ShareThis Page
Art & Museums

Garfield art gallery will highlight Carnegie Mellon students' work

Patrick Varine
| Wednesday, May 2, 2018, 5:54 p.m.
Above, Kasem Kydd's 'We Really Out Here (When The Squad Links Up Against The Militarized Police).' Kydd is one of three Carnegie Mellon art students whose work will be on display through May 27 at the Bunker Projects gallery in Bloomfield.
Artwork by Kasem Kydd
Above, Kasem Kydd's 'We Really Out Here (When The Squad Links Up Against The Militarized Police).' Kydd is one of three Carnegie Mellon art students whose work will be on display through May 27 at the Bunker Projects gallery in Bloomfield.

Carnegie Mellon University art students Jenna Kay Houston, Kasem Kydd and Gray Swartzel will be featured at the Bunker Projects gallery in Pittsburgh.

An opening reception for the “Blue Like Fortune” exhibit will run from 6 to 10 p.m. on Friday, May 4, at the gallery, 5106 Penn Avenue in the city's Garfield neighborhood.

Each artist has a unique vision for their work.

“My practice emphasizes creating queer possibilities out of the mundane and typical,” Houston says in her artist biography. “What makes an object queer? What about a person? A place? I answer these questions through my photographs and video shot through a nonbinary femme lens to provide complex and quiet alternatives to one-sided mainstream representation of queer communities.”

For Kydd , born in Brooklyn, New York, his art is expression of “veryifying my own existence and ontology as a black person living in the wake of slavery during the 21st century.”

“I have always been enamored with the possibilities of science fiction and the potential to rewrite histories and create possible futures that are acting as forms of resistance to the white settler society I am occupying,” he says in his artist biography. “I think the parallels between the ocean and space as “frontiers” are compelling paradigms of domination but the history and present nature of the ocean has always been political and in terms of my existence, rooted in race.”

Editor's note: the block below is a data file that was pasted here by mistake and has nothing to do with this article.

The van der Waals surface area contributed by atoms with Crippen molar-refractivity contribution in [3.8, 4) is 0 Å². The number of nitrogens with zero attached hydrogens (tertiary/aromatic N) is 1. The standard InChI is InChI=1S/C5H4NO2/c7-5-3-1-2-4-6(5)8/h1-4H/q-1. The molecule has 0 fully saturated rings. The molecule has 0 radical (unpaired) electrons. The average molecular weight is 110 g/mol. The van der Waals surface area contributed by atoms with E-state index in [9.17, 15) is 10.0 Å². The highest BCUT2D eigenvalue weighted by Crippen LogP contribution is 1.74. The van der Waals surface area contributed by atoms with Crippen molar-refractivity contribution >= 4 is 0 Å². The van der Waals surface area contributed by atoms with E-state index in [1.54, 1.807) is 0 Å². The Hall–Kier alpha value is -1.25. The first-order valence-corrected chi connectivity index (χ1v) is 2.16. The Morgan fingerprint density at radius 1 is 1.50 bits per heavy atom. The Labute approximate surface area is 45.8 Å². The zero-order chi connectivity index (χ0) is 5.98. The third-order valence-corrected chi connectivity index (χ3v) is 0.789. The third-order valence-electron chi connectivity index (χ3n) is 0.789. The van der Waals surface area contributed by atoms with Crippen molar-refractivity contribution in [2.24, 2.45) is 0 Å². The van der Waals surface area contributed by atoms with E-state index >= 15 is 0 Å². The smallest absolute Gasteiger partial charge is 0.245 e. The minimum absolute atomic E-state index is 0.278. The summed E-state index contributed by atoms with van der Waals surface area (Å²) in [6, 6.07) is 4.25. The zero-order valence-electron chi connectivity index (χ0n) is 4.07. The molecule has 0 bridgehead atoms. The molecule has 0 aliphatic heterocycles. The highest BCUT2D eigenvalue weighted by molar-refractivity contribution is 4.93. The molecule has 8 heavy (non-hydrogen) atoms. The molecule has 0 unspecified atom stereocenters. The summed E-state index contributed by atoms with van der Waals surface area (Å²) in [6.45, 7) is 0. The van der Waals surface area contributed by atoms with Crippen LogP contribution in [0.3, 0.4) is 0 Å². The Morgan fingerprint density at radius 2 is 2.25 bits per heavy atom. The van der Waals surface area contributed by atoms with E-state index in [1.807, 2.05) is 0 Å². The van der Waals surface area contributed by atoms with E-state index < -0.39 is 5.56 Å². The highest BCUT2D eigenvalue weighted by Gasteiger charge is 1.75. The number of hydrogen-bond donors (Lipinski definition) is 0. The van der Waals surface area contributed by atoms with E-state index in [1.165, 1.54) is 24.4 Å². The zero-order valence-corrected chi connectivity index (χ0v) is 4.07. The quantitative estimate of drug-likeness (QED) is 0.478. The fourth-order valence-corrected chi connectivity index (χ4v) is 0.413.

Both Houston and Kydd will graduate this spring with bachelor's degrees. Swartzel , from Raleigh, N.C., will earn his master's degree at graduation.

Using still and moving images, as well as installation, Swartzel “reconstitutes the often-untold episodes of his family's matrilineage to make physical the conceptions of connectedness and isolation,” according to his bio.

“Blue Like Fortune” will run through May 27.

For more, see the Bunker Projects website .

Patrick Varine is a Tribune-Review staff writer. Reach him at 724-850-2862, pvarine@tribweb.com or via Twitter @MurrysvilleStar.

TribLIVE commenting policy

You are solely responsible for your comments and by using TribLive.com you agree to our Terms of Service.

We moderate comments. Our goal is to provide substantive commentary for a general readership. By screening submissions, we provide a space where readers can share intelligent and informed commentary that enhances the quality of our news and information.

While most comments will be posted if they are on-topic and not abusive, moderating decisions are subjective. We will make them as carefully and consistently as we can. Because of the volume of reader comments, we cannot review individual moderation decisions with readers.

We value thoughtful comments representing a range of views that make their point quickly and politely. We make an effort to protect discussions from repeated comments either by the same reader or different readers

We follow the same standards for taste as the daily newspaper. A few things we won't tolerate: personal attacks, obscenity, vulgarity, profanity (including expletives and letters followed by dashes), commercial promotion, impersonations, incoherence, proselytizing and SHOUTING. Don't include URLs to Web sites.

We do not edit comments. They are either approved or deleted. We reserve the right to edit a comment that is quoted or excerpted in an article. In this case, we may fix spelling and punctuation.

We welcome strong opinions and criticism of our work, but we don't want comments to become bogged down with discussions of our policies and we will moderate accordingly.

We appreciate it when readers and people quoted in articles or blog posts point out errors of fact or emphasis and will investigate all assertions. But these suggestions should be sent via e-mail. To avoid distracting other readers, we won't publish comments that suggest a correction. Instead, corrections will be made in a blog post or in an article.

click me